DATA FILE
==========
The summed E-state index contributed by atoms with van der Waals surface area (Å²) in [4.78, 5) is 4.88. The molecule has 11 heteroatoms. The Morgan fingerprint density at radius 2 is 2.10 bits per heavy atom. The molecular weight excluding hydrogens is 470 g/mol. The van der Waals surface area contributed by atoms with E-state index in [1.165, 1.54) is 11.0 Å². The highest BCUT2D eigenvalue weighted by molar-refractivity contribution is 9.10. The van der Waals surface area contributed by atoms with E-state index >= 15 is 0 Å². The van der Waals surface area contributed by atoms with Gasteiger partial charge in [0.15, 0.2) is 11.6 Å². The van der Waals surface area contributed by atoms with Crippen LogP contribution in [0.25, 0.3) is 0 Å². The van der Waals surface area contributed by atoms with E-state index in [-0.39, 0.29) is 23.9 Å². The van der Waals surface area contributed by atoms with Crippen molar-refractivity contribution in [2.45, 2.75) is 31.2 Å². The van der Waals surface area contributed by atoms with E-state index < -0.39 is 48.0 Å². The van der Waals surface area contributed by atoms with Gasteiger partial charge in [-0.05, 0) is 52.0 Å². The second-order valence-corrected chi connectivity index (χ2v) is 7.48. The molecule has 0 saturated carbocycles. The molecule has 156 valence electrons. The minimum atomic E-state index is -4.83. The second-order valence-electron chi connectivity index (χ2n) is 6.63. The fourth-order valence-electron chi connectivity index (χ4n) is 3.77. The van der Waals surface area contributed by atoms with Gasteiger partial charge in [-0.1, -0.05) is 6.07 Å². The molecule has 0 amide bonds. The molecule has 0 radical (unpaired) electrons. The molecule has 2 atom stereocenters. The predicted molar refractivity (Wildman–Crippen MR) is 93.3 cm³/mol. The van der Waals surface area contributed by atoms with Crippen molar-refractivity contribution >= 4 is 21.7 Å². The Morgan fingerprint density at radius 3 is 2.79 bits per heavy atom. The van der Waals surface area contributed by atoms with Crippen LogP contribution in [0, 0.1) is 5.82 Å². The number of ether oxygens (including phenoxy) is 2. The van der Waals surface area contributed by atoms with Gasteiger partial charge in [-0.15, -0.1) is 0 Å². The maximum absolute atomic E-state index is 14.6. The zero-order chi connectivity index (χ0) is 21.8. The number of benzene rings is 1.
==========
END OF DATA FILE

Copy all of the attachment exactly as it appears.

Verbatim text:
The summed E-state index contributed by atoms with van der Waals surface area (Å²) in [4.78, 5) is 4.88. The molecule has 11 heteroatoms. The Morgan fingerprint density at radius 2 is 2.10 bits per heavy atom. The molecular weight excluding hydrogens is 470 g/mol. The van der Waals surface area contributed by atoms with E-state index in [1.165, 1.54) is 11.0 Å². The highest BCUT2D eigenvalue weighted by molar-refractivity contribution is 9.10. The van der Waals surface area contributed by atoms with E-state index >= 15 is 0 Å². The van der Waals surface area contributed by atoms with Gasteiger partial charge in [0.15, 0.2) is 11.6 Å². The van der Waals surface area contributed by atoms with Crippen LogP contribution in [0.25, 0.3) is 0 Å². The van der Waals surface area contributed by atoms with E-state index in [-0.39, 0.29) is 23.9 Å². The van der Waals surface area contributed by atoms with Crippen molar-refractivity contribution in [2.45, 2.75) is 31.2 Å². The van der Waals surface area contributed by atoms with E-state index < -0.39 is 48.0 Å². The van der Waals surface area contributed by atoms with Gasteiger partial charge in [-0.05, 0) is 52.0 Å². The second-order valence-corrected chi connectivity index (χ2v) is 7.48. The molecule has 0 saturated carbocycles. The molecule has 156 valence electrons. The minimum atomic E-state index is -4.83. The second-order valence-electron chi connectivity index (χ2n) is 6.63. The fourth-order valence-electron chi connectivity index (χ4n) is 3.77. The van der Waals surface area contributed by atoms with Gasteiger partial charge in [-0.1, -0.05) is 6.07 Å². The molecule has 0 amide bonds. The molecule has 0 radical (unpaired) electrons. The molecule has 2 atom stereocenters. The predicted molar refractivity (Wildman–Crippen MR) is 93.3 cm³/mol. The van der Waals surface area contributed by atoms with Crippen molar-refractivity contribution >= 4 is 21.7 Å². The Morgan fingerprint density at radius 3 is 2.79 bits per heavy atom. The van der Waals surface area contributed by atoms with Crippen LogP contribution in [0, 0.1) is 5.82 Å². The number of ether oxygens (including phenoxy) is 2. The van der Waals surface area contributed by atoms with Gasteiger partial charge in [-0.15, -0.1) is 0 Å². The maximum absolute atomic E-state index is 14.6. The zero-order chi connectivity index (χ0) is 21.8. The number of benzene rings is 1.